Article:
Wednesday, August 29, 2012

How life has changed.

10 years ago (or even 5), I read a lot of philosophy. On cleaning day, my coffee table looked like this.

Now at the end of the day, it looks like this.
And I'm singin' my "Boo-yeah, Momma!" song! (Don't you have one, too?)

I can recite Go, Dog, Go without actually reading the words in front of me because at the same time I'm answering the question, 'Mommy, do you think Mother Teresa had any sadness?' while cleaning dog poop off of Teva sandals. And I also can find a tiny Lego block dropped in the bushes behind the house. During allergy season.

In other words, life is less studious but more philosophical.

Boo. Yeah.

Tuesday, August 28, 2012

St. Augustine, Father and Doctor

“Late have I loved you, O beauty ever ancient, ever new. Late have I loved you. You have called to me, and have called out, and have shattered my deafness. You have blazed forth with light and have put my blindness to flight! You have sent forth fragrance, and I have drawn in my breath, and I pant after you. I have tasted you, and I hunger and thirst after you. You have touched me, and I have burned for your peace.” ~St. Augustine

Image source.

Wednesday, August 22, 2012

Cash does nails.

Many thanks to Jennifer of Conversion Diary for her beautiful commentary on this Johnny Cash cover of the Nine-Inch Nails' "Hurt." Jennifer is truly a Philosopher Mom par excellence! It truly makes us more human, and I can't wait to thank Johnny personally someday... when all the empires of dirt are washed away.

The political season always recalls me to poems like The Destruction of Sennacherib and Shelley's brilliant Ozymandias. The feeling of great nations is a dramatic lesson for understanding the ultimate transience of all human empires.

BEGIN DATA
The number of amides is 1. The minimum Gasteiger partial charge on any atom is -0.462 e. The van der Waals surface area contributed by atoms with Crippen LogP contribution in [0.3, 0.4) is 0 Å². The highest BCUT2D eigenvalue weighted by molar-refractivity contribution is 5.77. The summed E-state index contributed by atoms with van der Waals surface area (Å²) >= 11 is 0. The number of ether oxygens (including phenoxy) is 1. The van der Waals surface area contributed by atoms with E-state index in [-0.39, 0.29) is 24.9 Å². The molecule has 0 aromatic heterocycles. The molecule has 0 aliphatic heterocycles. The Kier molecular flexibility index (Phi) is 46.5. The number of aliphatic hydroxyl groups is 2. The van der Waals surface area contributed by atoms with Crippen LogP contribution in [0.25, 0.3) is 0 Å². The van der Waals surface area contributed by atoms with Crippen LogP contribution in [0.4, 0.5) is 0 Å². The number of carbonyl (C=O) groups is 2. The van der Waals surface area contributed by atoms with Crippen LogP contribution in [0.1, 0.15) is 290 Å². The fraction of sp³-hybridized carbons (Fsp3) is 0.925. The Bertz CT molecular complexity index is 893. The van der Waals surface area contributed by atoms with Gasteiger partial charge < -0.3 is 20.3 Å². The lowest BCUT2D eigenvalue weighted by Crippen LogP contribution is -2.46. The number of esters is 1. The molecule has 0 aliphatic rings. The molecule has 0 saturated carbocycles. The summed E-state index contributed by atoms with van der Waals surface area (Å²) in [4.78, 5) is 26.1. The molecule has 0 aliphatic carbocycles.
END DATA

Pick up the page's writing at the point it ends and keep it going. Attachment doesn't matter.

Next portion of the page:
But a song like this -- a much smaller, but more fundamental scale than Shelley or Keats -- is somehow more proportional to our human minds. It's hard to grasp the part I play on the scale of Egypt, Persia, Rome, or Great Britain. But I sure know exactly where my own little "empire of dirt" lies. Nations fall because they are dust--and so do we.

A human scale. A human story. A human song.

Friday, August 10, 2012

Where you been, yo?

The dog days of August, and the Philosopher Mom is limping back into the blogosphere. A little more worn, a little more weary, but oh! so happy, too.

The Big Project brewing has come to fruition.

Opening day for Regina Caeli Academy, Connecticut, is Monday, August 13!

The demands this new part of our vocation has made have been so heavy--and one of the hardest sacrifices has been the loss of writing. "This, too, Lord?"

It has not been nearly as hard as the hours away from the children (I have a newfound respect for mothers who must work full-time). Those hours apart from them and from Todd have reinforced our commitment to homeschooling and being a one-career family. You simply cannot replace quantities of lost time with intensive "quality time." We have tried. It is true.

But... from now on, I get to bring the Philosophical Progeny to the academy. They came today to help clean and sort (the 2-year-old helped to dirty and destroy). It was wonderful to work alongside them, to see their excitement at "our new school," and to hear them say, "This is wonderful!" It is. And it can only be a gift and signal of the Father's love.

Below are the opening remarks I jotted down for yesterday's parent orientation. I was so flustered I couldn't bear the thought of having no printed words to go by! Perhaps someday I'll wing it. But, so you might rejoice in our gift, read on. And then... pray for us!

"In the name of the Father, and of the Son, and of the Holy Spirit.